Ironically, Paul taught that it is the unbelieving Jews who, in spite of continued membership of the synagogue, are cut off from the faithful assembly (church) of Israel. If, under the old covenant, Jews who did not deny themselves on the Day of Atonement were to be expelled from the assembly of worshippers, how much more should those who treat the atoning blood of Jesus and of the New Covenant with contempt, be excluded from the household of God?

After the destruction of the temple the survival of Judaism became the pre-occupation of the synagogue. The synagogue tried to preserve Judaism and the exclusive identity of the Jewish people according to the terms and customs of the Old Covenant. As I have written elsewhere, “Judaism, deprived of land, temple and central authority, was left with only the book of the law. For it to survive, the law and the festivals had to be reinterpreted without the priesthood and the sacrificial system around which much of the law revolved. The temple, which had been the focal point of religious worship had to be replaced by the synagogue, something to which Jews in the diaspora were already accustomed.”[4]

Leo Duprée Sandgren comments on the development of post-temple Judaism alongside that of the Church:

“The second destruction of Jerusalem in 70 C.E., along with the loss of the second temple, marks a watershed in Jewish history, even if not everyone saw it that way at the time. After all, cities and temples were destroyed by earthquakes, and rebuilt, often more grand than before. The second temple had proved that even after war and exile, Jewish life could be restored. But the third temple (not counting Herod’s renovation) was never rebuilt, and at this point Jews and the nascent Christians each begin to develop a religion without the central focus of a temple and the rituals of worship that surround it. As a religion without a temple, Judaism begins simultaneously with Christianity. The two communities forged their templeless identities in plain sight of each other, and in continual dialogue, and as constant rivals for the title “people of God” or “true Israel.” We now recognize that Judaism and Christianity are what they are because of the other. Neither formed itself in isolation.”[5]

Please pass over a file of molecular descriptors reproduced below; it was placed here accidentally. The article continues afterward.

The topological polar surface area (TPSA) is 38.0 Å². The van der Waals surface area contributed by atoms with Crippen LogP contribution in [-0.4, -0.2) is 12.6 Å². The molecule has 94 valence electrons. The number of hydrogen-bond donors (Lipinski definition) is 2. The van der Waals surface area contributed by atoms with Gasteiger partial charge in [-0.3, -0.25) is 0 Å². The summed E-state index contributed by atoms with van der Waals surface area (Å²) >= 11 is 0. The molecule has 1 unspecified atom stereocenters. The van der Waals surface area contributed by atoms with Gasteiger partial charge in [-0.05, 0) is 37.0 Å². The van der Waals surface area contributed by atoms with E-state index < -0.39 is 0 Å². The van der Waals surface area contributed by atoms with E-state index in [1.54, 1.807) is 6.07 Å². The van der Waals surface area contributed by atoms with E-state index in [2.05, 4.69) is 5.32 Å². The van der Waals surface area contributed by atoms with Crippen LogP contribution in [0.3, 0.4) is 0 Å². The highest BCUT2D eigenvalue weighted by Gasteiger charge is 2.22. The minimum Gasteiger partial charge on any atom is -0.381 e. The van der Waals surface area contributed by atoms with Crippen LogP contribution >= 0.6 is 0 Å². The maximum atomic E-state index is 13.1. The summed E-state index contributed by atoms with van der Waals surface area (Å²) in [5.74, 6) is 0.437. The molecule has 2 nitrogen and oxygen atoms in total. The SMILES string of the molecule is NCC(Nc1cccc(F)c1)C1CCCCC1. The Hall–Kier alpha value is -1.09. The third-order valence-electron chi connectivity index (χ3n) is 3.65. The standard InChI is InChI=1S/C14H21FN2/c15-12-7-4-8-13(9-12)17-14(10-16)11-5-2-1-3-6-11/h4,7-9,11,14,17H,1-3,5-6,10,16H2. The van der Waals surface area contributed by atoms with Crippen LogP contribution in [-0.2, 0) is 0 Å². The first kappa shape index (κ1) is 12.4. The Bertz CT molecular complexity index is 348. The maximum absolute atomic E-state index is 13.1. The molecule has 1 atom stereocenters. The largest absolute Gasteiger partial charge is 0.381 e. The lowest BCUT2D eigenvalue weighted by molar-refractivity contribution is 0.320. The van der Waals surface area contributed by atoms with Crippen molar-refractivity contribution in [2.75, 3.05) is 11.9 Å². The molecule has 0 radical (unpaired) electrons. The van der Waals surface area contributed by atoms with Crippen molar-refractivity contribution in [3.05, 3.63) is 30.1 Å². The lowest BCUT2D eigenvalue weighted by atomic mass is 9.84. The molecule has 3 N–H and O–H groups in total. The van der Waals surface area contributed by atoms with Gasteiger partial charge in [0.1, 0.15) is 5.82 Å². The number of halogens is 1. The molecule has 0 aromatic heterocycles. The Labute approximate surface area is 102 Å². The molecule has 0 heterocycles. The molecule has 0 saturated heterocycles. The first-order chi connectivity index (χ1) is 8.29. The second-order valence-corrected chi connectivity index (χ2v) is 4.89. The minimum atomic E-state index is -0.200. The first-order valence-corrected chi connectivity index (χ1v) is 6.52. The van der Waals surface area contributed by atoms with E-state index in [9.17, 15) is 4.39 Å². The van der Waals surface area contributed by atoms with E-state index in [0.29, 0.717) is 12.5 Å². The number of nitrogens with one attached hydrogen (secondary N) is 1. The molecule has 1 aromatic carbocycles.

In the gulf between Church and Synagogue stands the cross of Jesus Christ. Christians believe that the Church will be vindicated (justified) by believing and proclaiming that Jesus is Lord and Messiah who atoned for the sins of the world through his death on the cross. Membership of the Jewish synagogue is predicated upon an adamant denial that he is the promised Messiah who was to come.